Looking to Open a New Account? These Banks Are Some of the Most Reliable

If you're new to banking or looking for a make a switch to a new institution, there are many factors to consider. But which bank should you choose?

Ade Hennis - Author

Apr. 22 2022, Published 4:24 p.m. ET

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There are so many banks to choose from, whether your goal is saving money or you just want to add more flexibility to your spending. So which banks should you open an account with?

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With the number of banks to choose from in the U.S. and around the world, there aren’t necessarily specific ones that are definitely better than others, as many have their strengths and weaknesses. But it’s important to know what special perks these banks offer.

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Choosing a bank account to open an account with depends on what your main priorities are.

If you want a bank account with high interest rates, then a high interest checking account will be right for you. While many large banks offer little to no interest, there are more modern banks that offer attractive interest rates for checking and savings accounts. You also need to consider whether you prefer a bank that has many physical locations or one with more of an online presence.

While many banks offer both, there are financial institutions that offer much better online tools than older banks, while more established institutions offer more physical branches across the U.S. and in different countries.

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Banks that focus more on an online business model may have limited options for you to deposit cash through an ATM, which could be a drawback for some. Also, consider what specific features you want with your bank account such as mobile check deposits. Not every major bank offers this feature. Another newer feature that has been introduced in recent years is complimentary online credit score monitoring built into banks' online platforms.

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One of the most important factors when choosing a bank is what sort of fees they charge. If you always carry a large balance and rarely hit the ATM, then it may not be as important, but for others, monthly fees, non-bank ATM fees, and large overdraft penalties could be disqualifying. These fees can add up, especially if you frequently use cash and your bank doesn't have many in-system ATMs that provide free withdrawals.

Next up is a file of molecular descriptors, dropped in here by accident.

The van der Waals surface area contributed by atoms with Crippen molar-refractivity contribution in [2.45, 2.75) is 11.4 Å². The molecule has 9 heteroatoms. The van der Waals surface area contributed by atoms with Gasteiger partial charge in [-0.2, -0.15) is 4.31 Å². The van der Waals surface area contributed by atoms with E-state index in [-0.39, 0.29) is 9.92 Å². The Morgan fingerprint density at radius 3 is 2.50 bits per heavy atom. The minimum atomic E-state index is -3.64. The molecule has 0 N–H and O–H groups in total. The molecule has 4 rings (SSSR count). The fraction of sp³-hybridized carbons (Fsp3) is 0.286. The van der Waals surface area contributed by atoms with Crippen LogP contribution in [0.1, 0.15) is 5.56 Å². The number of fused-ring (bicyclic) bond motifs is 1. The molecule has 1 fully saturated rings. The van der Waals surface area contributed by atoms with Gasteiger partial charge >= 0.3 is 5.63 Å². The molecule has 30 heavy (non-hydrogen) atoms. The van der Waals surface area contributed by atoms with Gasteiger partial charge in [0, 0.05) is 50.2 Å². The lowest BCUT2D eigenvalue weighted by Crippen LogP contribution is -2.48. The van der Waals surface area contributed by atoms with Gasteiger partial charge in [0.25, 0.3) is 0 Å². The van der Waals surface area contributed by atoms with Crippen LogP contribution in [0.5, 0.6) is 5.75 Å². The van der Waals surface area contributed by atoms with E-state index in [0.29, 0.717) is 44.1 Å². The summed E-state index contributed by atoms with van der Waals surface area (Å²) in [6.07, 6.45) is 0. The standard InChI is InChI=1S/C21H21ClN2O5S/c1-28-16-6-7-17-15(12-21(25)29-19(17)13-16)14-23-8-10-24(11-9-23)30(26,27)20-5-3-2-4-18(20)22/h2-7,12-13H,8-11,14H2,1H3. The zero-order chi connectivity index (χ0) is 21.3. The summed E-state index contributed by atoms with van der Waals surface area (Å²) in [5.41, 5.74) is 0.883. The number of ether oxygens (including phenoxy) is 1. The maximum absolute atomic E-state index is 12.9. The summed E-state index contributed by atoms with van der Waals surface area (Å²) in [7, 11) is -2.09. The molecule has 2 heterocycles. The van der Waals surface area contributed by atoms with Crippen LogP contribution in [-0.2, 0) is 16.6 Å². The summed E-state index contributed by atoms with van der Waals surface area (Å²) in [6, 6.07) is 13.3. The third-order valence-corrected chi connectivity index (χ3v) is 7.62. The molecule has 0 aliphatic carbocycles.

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Here are some of the top banks to open an account with.

Sign-up bonuses: Chase Bank Total Checking

Chase is one of the traditional banks that has been around for decades, but it offers both a great online platform and many physical branches across the globe. There is very little APR involved with Chase’s Total Checking account, but there are typically many sign-up bonuses that the bank offers, and it’s currently offering a $200 bonus for signing up.

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There is a $12 monthly fee but it can be waived if there is a balance of $1,500 or more in the account at the beginning of each day, or if there is at least $500 being electronically deposited into the account per month.

Cash back: Discover Bank Cashback Debit

We tend to typically associate cashback rewards with debit and credit cards specifically, but having a bank account with Discover itself offers one percent cashback on all purchases up to $3,000 when using the debit card associated with the account. While this checking account offers no interest, users can transfer cashback rewards to a Discover online savings account that offers high interest rates.

Online banking: Ally Bank High Interest Checking

Ally banking not only offers high interest checking and savings accounts, but its mobile app is one of the easiest to use. An Ally checking account comes with online check deposits and a round up feature where you can round transactions to the nearest dollar, and the bank will transfer the "extra change" to your savings account. The platform also offers up $10 in reimbursement for fees associated with ATMs per statement cycle.


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